The Manchester City manager was responding to questions about the outbreak of coronavirus and its subsequent impact, not just on football and sport, but life in general.
As arguably Man’s biggest recreational activity the world over, sport poses one of the greatest risks to human health.
What other activity brings so many people together in such a confined space on a regular basis?
Such is the ease with which coronavirus seems to spread then any stadium packed full of supporters could – and will – provide a platform for the disease to multiply.
I don’t think at any point in my lifetime have I experienced anything like the past few weeks. I am old enough to remember the Cold War, I’ve lived through some of the most heinous of terrorist atrocities and witnessed some terrible acts of nature.
But the outbreak of coronavirus – which has killed many thousands of people in the world – threatens to destabilise western civilisation like I have never seen before.
Italy – just a few thousand miles away from the UK – has seen the virus really take hold with thousands of people becoming infected and many dying as a result.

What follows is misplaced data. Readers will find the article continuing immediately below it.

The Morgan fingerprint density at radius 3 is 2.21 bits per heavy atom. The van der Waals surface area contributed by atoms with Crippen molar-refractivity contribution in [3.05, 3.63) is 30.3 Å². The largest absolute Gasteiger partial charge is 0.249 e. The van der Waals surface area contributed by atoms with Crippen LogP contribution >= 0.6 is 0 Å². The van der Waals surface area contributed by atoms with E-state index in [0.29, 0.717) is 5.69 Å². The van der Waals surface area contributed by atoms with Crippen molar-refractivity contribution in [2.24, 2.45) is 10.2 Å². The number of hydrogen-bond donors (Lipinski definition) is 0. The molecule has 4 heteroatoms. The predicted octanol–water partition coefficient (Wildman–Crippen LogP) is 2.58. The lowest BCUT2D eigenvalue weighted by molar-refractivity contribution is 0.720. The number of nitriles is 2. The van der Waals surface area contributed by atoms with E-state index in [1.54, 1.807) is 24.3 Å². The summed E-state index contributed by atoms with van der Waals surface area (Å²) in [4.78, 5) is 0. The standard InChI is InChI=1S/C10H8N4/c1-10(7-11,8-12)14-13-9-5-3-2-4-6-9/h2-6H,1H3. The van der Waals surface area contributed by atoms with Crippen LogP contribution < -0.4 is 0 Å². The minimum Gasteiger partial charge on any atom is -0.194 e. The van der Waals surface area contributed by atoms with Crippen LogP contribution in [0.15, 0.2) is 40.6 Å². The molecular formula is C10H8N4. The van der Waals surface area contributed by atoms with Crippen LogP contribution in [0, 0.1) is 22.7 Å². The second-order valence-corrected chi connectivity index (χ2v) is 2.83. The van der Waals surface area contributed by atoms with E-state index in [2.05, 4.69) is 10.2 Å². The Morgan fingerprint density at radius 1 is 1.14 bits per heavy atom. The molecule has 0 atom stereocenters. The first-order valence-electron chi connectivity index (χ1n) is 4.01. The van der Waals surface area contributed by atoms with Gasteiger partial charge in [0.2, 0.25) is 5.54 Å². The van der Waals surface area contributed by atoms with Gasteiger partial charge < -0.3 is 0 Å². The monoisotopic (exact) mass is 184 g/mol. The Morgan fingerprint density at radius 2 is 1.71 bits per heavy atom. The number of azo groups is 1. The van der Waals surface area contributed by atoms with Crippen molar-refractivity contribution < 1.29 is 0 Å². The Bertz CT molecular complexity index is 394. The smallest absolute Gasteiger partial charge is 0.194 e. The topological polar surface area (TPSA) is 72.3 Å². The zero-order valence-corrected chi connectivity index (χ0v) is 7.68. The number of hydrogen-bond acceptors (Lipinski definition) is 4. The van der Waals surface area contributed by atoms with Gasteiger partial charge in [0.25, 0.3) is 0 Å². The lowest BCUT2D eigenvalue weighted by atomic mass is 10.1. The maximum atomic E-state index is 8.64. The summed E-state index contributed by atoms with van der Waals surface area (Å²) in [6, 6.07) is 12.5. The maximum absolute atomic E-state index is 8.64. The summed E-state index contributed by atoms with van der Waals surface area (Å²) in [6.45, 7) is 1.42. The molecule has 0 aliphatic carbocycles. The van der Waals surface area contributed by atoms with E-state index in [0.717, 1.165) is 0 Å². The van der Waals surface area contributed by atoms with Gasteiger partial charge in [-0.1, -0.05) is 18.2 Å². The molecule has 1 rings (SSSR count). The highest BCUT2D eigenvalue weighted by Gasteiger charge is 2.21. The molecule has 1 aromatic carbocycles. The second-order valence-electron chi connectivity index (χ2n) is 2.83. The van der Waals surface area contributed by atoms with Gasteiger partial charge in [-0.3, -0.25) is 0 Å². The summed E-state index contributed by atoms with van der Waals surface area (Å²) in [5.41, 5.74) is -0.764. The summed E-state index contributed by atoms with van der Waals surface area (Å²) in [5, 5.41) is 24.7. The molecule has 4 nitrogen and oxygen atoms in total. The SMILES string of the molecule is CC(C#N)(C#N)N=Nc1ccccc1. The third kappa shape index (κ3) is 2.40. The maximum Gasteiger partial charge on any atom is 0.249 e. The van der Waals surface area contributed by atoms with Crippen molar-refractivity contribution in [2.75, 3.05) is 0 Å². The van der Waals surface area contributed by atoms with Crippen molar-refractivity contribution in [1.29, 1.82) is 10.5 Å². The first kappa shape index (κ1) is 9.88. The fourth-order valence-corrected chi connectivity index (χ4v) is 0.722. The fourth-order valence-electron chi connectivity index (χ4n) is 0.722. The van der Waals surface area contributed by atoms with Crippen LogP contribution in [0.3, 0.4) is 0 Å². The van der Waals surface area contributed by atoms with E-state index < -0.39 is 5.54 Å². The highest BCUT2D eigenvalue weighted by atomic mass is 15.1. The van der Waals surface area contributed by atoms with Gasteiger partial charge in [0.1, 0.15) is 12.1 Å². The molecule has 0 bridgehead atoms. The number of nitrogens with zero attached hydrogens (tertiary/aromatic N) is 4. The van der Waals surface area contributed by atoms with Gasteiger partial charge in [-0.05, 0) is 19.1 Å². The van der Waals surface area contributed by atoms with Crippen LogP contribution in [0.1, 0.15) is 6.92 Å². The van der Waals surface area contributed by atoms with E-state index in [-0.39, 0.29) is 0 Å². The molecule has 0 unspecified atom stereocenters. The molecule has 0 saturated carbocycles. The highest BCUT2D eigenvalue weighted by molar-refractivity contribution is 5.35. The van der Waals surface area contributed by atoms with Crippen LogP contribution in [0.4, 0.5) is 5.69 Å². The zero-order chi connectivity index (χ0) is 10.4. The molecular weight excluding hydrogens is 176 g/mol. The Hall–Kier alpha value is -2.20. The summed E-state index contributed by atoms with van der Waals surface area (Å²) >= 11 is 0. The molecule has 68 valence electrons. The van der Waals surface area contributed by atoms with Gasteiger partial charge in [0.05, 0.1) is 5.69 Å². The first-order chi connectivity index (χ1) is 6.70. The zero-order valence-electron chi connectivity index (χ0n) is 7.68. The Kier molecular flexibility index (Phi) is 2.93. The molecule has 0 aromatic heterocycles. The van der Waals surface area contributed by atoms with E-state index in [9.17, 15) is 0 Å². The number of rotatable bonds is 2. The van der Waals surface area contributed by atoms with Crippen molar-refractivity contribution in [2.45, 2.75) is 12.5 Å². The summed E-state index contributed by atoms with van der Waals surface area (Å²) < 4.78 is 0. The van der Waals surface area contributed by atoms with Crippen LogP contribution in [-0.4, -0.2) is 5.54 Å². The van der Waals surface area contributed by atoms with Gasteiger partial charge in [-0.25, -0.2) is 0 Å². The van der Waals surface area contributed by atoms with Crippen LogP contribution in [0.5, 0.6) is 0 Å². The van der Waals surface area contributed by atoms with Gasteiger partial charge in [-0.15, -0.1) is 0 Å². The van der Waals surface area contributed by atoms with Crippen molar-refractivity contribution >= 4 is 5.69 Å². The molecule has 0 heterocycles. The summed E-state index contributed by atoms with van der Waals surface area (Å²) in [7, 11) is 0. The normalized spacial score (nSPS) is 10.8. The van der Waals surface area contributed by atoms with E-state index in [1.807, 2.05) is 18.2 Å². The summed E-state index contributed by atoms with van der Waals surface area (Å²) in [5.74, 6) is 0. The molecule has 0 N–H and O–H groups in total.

The Italian prime minister has demanded a lockdown of the nation and Serie A – one of the greatest football leagues in the world – has been ordered to play its fixtures behind closed doors for the foreseeable future.
I don’t think I have witnessed anything quite as bizarre as seeing Cristiano Ronaldo and his Juventus team-mates playing Inter Milan in front of rows and rows of empty seats.
And we saw last night the first postponement of an English game when City’s game against Arsenal at the Etihad Stadium was called off as a precautionary measure.
Several of the Gunners players came into contact with Olympiakos owner Evangelos Marinakis, who has contracted coronavirus, when the two clubs met each other in the Europa League.
I feel it is only a matter of time before the disease will have a major impact on football in this country and other sporting events.
Despite the words of the great late Liverpool manager Bill Shankly, football is not more serious than life and death, and even though we are entering unprecedented times, the health of the people must become paramount over everything else.
If playing games behind closed doors or suspending the season is the only way forward then so be it.
The most important thing is to control the disease so that it is no longer a threat to life.
And once that is done then we can deal with the consequences of the disruption it has caused to the sporting calendar.